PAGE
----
AT&T TV Now is no longer available to new customers. If you were considering AT&T TV Now, you’ll need to instead move over to AT&T TV and use its “no annual contract” subscription options. Our AT&T TV review reveals a few changes to the service, finding most things are the same, with one key difference: AT&T’s option just got more expensive.
AT&T TV Now was an internet-based streaming TV service offered by AT&T. Even though AT&T TV Now used similar branding to other AT&T properties, it is a completely separate service with different features, subscription plans, and channel lineups.
AT&T launched its AT&T TV Now service in 2016 with much fanfare. Between 2016 and the end of 2018, the service managed to amass nearly 2 million customers. That made it one of the most-used services of its kind on the market, second only to Sling TV.
However, early in 2019, the company restructured its service, significantly raised prices, and reduced the size of its introductory packages. That led to a mass exodus. As of April 2019, AT&T TV Now lost around 20 percent of its subscribers after hitting its peak in October 2018. That’s 350,000 AT&T TV Now subscribers who decided to take their dollars elsewhere.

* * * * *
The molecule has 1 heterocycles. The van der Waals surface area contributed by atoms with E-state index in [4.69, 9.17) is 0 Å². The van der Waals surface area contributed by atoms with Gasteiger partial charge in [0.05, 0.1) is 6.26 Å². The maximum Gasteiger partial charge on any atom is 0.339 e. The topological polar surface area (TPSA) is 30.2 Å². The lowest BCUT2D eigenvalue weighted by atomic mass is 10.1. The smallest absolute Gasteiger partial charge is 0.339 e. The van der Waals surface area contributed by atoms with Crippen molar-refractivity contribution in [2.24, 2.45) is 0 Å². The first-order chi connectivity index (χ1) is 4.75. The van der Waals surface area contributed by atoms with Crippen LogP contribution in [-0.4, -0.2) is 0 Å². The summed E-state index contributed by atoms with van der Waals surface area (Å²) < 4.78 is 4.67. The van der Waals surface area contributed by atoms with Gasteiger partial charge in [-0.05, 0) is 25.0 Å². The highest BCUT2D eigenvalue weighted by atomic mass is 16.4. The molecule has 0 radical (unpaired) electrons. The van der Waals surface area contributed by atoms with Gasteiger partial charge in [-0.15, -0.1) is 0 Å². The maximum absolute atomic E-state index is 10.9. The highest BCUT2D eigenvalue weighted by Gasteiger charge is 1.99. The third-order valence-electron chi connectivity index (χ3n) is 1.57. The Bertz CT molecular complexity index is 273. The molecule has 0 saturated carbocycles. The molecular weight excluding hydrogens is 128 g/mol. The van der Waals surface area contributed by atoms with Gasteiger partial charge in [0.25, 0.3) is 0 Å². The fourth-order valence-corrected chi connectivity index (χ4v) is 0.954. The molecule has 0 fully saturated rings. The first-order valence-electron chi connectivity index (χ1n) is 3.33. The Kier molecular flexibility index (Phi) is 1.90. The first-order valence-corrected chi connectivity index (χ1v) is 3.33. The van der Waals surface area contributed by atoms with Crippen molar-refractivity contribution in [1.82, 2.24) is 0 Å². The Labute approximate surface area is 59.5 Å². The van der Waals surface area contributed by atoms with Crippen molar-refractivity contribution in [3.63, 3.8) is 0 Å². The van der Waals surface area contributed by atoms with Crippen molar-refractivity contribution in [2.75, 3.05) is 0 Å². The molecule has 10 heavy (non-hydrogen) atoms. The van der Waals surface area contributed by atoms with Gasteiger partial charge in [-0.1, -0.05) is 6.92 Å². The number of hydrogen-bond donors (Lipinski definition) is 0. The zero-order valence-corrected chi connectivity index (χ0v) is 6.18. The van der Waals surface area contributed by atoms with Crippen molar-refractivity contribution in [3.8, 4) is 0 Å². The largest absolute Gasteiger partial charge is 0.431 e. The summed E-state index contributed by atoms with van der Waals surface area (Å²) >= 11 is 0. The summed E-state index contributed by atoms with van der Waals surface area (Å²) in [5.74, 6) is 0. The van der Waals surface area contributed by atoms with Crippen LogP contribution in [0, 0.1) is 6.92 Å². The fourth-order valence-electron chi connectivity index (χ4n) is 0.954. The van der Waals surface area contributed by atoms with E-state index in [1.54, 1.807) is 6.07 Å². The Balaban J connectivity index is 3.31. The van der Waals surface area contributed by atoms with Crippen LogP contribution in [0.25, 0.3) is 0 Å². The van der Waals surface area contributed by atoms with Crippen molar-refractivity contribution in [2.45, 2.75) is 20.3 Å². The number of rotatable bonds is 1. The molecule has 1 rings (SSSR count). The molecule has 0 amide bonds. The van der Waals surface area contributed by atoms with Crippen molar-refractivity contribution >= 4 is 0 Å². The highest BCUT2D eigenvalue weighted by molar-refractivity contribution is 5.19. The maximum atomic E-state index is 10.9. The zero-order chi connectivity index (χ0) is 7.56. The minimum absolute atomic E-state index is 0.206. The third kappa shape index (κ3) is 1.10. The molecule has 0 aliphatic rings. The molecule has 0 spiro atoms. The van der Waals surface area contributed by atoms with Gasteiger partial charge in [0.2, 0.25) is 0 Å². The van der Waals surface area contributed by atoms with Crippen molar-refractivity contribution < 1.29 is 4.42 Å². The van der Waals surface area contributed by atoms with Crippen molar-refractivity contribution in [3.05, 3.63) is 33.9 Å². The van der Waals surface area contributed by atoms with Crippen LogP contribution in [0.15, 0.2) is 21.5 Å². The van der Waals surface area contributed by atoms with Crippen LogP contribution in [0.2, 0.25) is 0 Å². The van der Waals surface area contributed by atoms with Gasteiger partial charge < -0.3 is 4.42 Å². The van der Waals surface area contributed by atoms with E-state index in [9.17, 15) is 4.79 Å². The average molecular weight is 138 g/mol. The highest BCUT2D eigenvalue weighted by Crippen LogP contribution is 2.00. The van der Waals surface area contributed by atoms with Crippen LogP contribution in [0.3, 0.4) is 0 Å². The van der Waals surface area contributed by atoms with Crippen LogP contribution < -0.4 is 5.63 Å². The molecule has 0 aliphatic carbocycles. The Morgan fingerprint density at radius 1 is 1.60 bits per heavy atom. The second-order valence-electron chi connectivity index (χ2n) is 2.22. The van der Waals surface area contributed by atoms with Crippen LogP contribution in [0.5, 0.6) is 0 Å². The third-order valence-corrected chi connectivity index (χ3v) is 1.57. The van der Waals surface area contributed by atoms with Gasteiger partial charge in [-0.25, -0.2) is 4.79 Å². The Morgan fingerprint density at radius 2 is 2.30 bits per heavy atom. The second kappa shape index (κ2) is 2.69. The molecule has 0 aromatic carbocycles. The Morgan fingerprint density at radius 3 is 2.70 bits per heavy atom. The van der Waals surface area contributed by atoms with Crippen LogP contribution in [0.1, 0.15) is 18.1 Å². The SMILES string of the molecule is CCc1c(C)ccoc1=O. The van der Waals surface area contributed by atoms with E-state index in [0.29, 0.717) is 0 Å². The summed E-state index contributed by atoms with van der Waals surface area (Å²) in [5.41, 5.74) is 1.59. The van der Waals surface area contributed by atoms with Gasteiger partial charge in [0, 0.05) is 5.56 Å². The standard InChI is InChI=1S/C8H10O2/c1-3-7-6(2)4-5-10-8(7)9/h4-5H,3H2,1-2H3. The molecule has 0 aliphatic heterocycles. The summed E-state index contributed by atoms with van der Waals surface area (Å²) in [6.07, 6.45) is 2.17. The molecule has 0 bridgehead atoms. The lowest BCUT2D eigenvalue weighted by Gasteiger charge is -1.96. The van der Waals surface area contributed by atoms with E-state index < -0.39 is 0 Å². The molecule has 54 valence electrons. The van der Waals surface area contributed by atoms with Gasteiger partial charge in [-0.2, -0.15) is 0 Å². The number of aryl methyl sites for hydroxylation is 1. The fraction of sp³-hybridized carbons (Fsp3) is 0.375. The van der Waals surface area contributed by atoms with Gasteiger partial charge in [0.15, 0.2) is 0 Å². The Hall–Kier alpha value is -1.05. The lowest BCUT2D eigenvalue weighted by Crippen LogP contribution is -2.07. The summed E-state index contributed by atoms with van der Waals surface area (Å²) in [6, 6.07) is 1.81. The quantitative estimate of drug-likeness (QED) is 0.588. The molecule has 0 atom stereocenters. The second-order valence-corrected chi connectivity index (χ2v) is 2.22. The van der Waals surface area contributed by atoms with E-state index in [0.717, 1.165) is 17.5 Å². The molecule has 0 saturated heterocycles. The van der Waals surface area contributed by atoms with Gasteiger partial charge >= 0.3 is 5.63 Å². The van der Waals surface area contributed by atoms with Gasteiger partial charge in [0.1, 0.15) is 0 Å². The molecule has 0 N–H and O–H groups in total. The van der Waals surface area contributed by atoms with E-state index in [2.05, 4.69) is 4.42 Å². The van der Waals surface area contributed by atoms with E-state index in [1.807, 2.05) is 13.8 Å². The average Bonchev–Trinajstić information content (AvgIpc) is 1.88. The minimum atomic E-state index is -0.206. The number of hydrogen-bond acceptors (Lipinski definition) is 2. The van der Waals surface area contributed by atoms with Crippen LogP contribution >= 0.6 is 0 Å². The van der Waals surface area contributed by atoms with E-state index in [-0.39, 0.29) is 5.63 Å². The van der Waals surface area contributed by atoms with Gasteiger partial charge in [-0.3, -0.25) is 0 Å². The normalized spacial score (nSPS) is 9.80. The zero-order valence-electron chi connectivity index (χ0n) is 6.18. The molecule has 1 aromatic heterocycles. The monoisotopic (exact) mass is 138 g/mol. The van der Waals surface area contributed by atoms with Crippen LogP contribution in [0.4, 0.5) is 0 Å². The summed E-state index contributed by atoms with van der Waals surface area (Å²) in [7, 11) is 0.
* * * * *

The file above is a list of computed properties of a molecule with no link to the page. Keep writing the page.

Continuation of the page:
And then, in 2021, AT&T completely disbanded the service after it bled subscribers dry with continuously strange price hikes and package restructuring. You can still get no-contract live TV streaming through AT&T through its similarly-named AT&T TV service.
AT&T TV 60-Second Review
AT&T TV’s no-contract offer provides a service that is similar to the previous AT&T TV Now service. That includes a (somewhat limited) cloud DVR option and a 72-hour rewind feature.
In 2019, AT&T increased its prices dramatically. This drove customers away and now leaves the service in a somewhat precarious position compared to other, lower-cost options like Sling TV, YouTube TV, Hulu + Live TV, Philo, and YouTube TV.
AT&T TV might still have a subscriber base out there, even as it still continues to bleed customers. But it will likely have to make some dramatic changes if it wants the service to remain competitive and attract new customers (or bring back previous customers).
AT&T TV Pros and Cons
Unfortunately, the bad may outweigh the good for AT&T’s internet TV streaming service.